Down Second Avenue by Es’kia Mphahlele

Down 2nd Avenue

Year of Publication: 1959

Genre: Autobiography

Es’kia Mphahlele’s Down Second Avenue is an autobiographical book that recounts his experiences of Apartheid in South Africa.  The book  recounts Es’kia’s life story from A – Z – from when he was a young boy living in Marabastad ( in Pretoria) through to when he became an adult and  fled the country to go into exile. Es’kia’s account of life under apartheid is vivid: painting the hardships he experienced even as a young boy living with his grandmother.

The story begins with the young Eseki (nickname), aged five, and his brother and sister taken to live with their paternal grandmother in the little village of Maupaneng, seventy-five miles out of Pietersburg town. Their parents instead remained in Pretoria because of work: Father was a shop messenger and mother a domestic servant. As a child, Eseki listened to stories told by Old Segone at the fire place. Old Segoe was a great story – teller.

One day, Eseki was surprised at the story he heard – it was  about the black man and the white man.

“The Black man must enter the white man’s house through the back door. The Black man does most of the dirty work… Black man cleans the streets but mustn’t walk freely on the pavement; Black man must build houses for the white man but cannot live in them; Black man cooks the white man’s food but eats what is left over.” – p6

When Eseki was twelve, his mother came to fetch him, his brother and sister away from their grandmother. But back in Marabastad, things turned out not too good for the family because of an unlikeable and abusive father.

“We’d never really known father before. And now living close to him and seeing him at close quarters, I realised that his face was unlikeable.” – p14

Eseki’s mother eventually moved the family away to live with her mother at Second Avenue. There, Eseki proved himself a brilliant student; he gained a first class pass at standard six, went on to St.Peters School in Rosettenville which was a white suburb south of Johannesburg city. Though her mother earned 3 pounds a month in domestic service, she was enthusiastic about sending Eseki to school.

“You’ll come back and be able to look after yourself and the two you’re leaving behind.” – p113

Eseki  later moved on to Adam’s college and then to University of South Africa to earn Honours degree in English becoming the first to receive an M.A in English with distinction. He then took up various teaching posts. Later, after Eseki criticised the Bantu education and government policies, he lost his job as a teacher. Finding another teaching post was not possible because the government of the day had its eyes on him. Eseki eventually left South Africa, fleeing first to Nigeria and then to other countries.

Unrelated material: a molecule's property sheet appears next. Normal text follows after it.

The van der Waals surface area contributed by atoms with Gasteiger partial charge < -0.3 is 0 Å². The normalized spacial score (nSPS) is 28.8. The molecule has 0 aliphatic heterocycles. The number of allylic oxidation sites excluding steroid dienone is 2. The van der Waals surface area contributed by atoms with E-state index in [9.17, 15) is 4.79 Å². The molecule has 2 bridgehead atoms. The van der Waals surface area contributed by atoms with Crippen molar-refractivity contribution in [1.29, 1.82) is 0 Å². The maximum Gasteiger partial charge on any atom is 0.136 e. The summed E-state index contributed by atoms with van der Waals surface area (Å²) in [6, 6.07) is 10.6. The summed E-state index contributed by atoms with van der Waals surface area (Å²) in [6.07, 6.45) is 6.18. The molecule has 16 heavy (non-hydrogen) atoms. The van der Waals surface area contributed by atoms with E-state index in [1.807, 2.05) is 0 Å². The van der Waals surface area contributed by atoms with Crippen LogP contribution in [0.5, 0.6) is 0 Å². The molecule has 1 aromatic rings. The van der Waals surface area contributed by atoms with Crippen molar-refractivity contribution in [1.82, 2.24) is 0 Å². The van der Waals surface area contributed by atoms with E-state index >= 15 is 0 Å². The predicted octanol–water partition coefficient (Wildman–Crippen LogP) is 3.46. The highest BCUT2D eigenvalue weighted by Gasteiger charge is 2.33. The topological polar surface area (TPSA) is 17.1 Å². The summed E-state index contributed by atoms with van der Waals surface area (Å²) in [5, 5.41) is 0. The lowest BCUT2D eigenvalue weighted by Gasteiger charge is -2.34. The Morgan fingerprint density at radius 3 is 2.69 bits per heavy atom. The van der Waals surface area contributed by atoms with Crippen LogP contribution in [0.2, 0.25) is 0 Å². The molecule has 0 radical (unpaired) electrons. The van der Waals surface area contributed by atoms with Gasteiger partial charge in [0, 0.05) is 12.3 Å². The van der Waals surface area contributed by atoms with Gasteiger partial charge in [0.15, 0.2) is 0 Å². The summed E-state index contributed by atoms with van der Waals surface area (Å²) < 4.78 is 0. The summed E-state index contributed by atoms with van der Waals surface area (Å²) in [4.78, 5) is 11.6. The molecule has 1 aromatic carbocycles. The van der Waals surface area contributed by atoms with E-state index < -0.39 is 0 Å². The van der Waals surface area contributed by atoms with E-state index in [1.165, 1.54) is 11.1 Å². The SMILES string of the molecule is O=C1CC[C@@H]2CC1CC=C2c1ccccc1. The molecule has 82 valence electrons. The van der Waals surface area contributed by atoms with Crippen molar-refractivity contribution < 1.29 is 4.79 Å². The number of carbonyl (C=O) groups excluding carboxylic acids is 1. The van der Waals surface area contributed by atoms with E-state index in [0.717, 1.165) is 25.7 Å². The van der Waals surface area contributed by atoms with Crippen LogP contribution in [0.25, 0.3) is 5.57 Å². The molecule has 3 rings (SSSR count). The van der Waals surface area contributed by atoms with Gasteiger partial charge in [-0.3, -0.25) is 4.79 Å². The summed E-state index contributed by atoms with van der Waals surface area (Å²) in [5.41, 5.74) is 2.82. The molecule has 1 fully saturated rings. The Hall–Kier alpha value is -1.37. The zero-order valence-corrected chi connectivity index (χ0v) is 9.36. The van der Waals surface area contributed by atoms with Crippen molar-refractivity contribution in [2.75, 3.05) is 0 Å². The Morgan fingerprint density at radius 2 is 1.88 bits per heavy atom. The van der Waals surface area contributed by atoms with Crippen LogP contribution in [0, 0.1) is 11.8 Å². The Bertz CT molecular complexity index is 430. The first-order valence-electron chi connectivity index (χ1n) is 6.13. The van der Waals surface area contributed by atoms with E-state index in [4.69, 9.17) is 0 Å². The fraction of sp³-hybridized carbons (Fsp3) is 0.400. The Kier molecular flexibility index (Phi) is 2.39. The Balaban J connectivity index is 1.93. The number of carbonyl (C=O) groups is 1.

In Down Second Avenue, Mphahlele who passed away in 2008, left a memoir true to life under the apartheid era, showing what it was like for a black man to live under apartheid and yet still rise amidst all odds. Down Second Avenue was first published in 1959 by Faber & Faber (and later by Picador Africa in 2004).

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8 Responses to Down Second Avenue by Es’kia Mphahlele

  1. Geosi, you’ve piqued my interest with this fine review. I’d add Down Second Avenue to my TBR pile, which keeps growing. Haven’t read much of African non-fiction, especially South African. This would be a good place to start.

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  2. Interesting book. I love such stories and will look out for it. Thanks for sharing

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  3. bushybeard says:

    I read it at university in 2010. My lecturer worked with him for many years before she came to the University of Johannesburg.
    It was my first view of South African non-fiction. I wasn’t particularly impressed at first, but it has a way of growing on you and, when you take it apart, his language use is quite interesting. I feel like today’s youth have no concept of what it was like to live in those times and to struggle to overcome obstacles… to work hard in the most humble of jobs and in the honourable ones.
    I respect him all the more because he never chased political ambitions or fame. He did the best he could and focused on his work – this is what I would call the backbone of society. Men like this build a nation’s heritage and core values, not politicians who only have a name.

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  4. Alex Nuwamanya says:

    I am reading this book for the fourth time

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  5. Joel Mukwedeya says:

    Yes, never a final reading. This novel delights with several layers of meaning served in astute diction and fitting idiom!

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  6. I like to buy the book(down second avenue)

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